With a huge number of employees across the world working from their homes while facing a rapidly changing global pandemic, the roles of internal communication, HR and IT have never been so important.
It’s our job to keep our people informed, connected and motivated. And on top of that we must help to keep them safe – and we don’t only mean protecting their health and wellbeing.
“Many organisations had to quickly adapt to most – if not all – of their people working remotely,” says Charles Fenoughty, Sequel’s Digital Director. “It’s very tempting to cut corners from a cyber security point of view and focus on getting people working and communicating.
“But don’t give into temptation – hackers realise this is a vulnerable time for organisations. It’s vitally important that we take steps to protect our people and businesses.”
Indeed, research from Barracuda Networks shows that cyber criminals are cashing in on the COVID-19 crisis, reporting a 667% increase in email attacks since the end of February.
Of course, the importance of cyber security shouldn’t come as a surprise to businesses. In their 2020 Cyber Security Report, Check Point reported that cyber crime is estimated to have cost $1.5 trillion in 2018 and point out that last year entire industries and governments were targeted by hacking.
Picture the scene…
There’s some kind of issue with your colleague’s connection and they can’t access the server properly. They ask you to email a couple of work files to their personal email account.
A colleague has forgotten their log-in details to a work system. They ask you to share your password.
You’re joining lots of new social networks – both professional and personal – to keep in touch with colleagues and friends. You use the same password for each one.
Any of these situations sound familiar? Each poses a cyber security risk that could expose private and personal data, such as files, emails and passwords.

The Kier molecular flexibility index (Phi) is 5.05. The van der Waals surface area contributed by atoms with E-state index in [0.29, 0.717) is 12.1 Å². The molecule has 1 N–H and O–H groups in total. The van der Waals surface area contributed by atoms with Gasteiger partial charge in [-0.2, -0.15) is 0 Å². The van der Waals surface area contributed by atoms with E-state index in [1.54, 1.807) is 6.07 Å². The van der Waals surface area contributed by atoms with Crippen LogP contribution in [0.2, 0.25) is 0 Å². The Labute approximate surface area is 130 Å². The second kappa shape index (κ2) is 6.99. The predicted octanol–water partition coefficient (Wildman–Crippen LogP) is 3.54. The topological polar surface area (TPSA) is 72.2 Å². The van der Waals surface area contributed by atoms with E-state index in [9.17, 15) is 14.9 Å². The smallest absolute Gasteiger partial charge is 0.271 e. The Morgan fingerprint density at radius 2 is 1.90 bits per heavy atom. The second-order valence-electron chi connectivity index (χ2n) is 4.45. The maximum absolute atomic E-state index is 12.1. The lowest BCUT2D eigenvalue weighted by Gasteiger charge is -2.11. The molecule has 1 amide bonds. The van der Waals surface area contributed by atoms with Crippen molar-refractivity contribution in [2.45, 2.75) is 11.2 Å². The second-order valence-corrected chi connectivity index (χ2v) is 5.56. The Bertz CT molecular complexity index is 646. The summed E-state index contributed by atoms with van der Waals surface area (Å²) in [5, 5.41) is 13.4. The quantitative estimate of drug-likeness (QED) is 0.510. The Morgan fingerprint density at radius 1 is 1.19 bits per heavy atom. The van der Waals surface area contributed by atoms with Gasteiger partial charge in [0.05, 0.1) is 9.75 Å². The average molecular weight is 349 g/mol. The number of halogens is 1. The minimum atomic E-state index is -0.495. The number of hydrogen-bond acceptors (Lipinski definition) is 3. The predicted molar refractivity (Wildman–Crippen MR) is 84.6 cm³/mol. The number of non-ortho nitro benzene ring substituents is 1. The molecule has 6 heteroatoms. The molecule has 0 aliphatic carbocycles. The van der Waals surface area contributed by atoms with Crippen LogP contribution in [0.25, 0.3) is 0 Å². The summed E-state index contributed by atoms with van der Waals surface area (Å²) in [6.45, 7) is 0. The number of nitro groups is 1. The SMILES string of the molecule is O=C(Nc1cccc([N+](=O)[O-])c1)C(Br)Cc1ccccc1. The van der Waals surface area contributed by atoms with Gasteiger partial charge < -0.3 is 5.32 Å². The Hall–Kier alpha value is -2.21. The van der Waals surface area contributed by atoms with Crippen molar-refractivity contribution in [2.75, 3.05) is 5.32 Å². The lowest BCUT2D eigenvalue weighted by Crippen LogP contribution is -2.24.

Charles adds that while data leakage prevention (or DLP) is a key issue in these unique circumstances, people are going to do what it takes to maintain a familiar way of working.
“People may make up their own processes and turn to unofficial channels for collaboration, like Google Hangouts, or file sharing, such as DropBox. This opens your organisation to unplanned risk and is an opportunity not lost on the opportunist and malicious.”
“The key thing is to ensure that everyone understands the importance of this issue and works to bring people together on it,” says Charles.
“Internal communication should provide a space in their channels for IT and IS to share messages with employees, explaining why cyber security is so important at this time, and how they can help.
“For example, this would be a good time to remind people about document classification – help them to understand the difference between public, internal and confidential and how to share them appropriately.”
“And on the other hand, IT and IS might have tools and techniques that could help the organisation to communicate and collaborate securely. And when it comes to the tech itself, they’re bound to have advice on how to use it effectively, which we can be turned into user guides.”
Finally, Charles says that we need to be “can do”, not “can’t do”, people.
“It’s not about locking things down – the ingenuity of people means they’ll find workarounds and could cause bigger problems. Instead we need to work together to put secure platforms in place, encourage their use, and educate our people on how to stay safe – both physically and digitally.”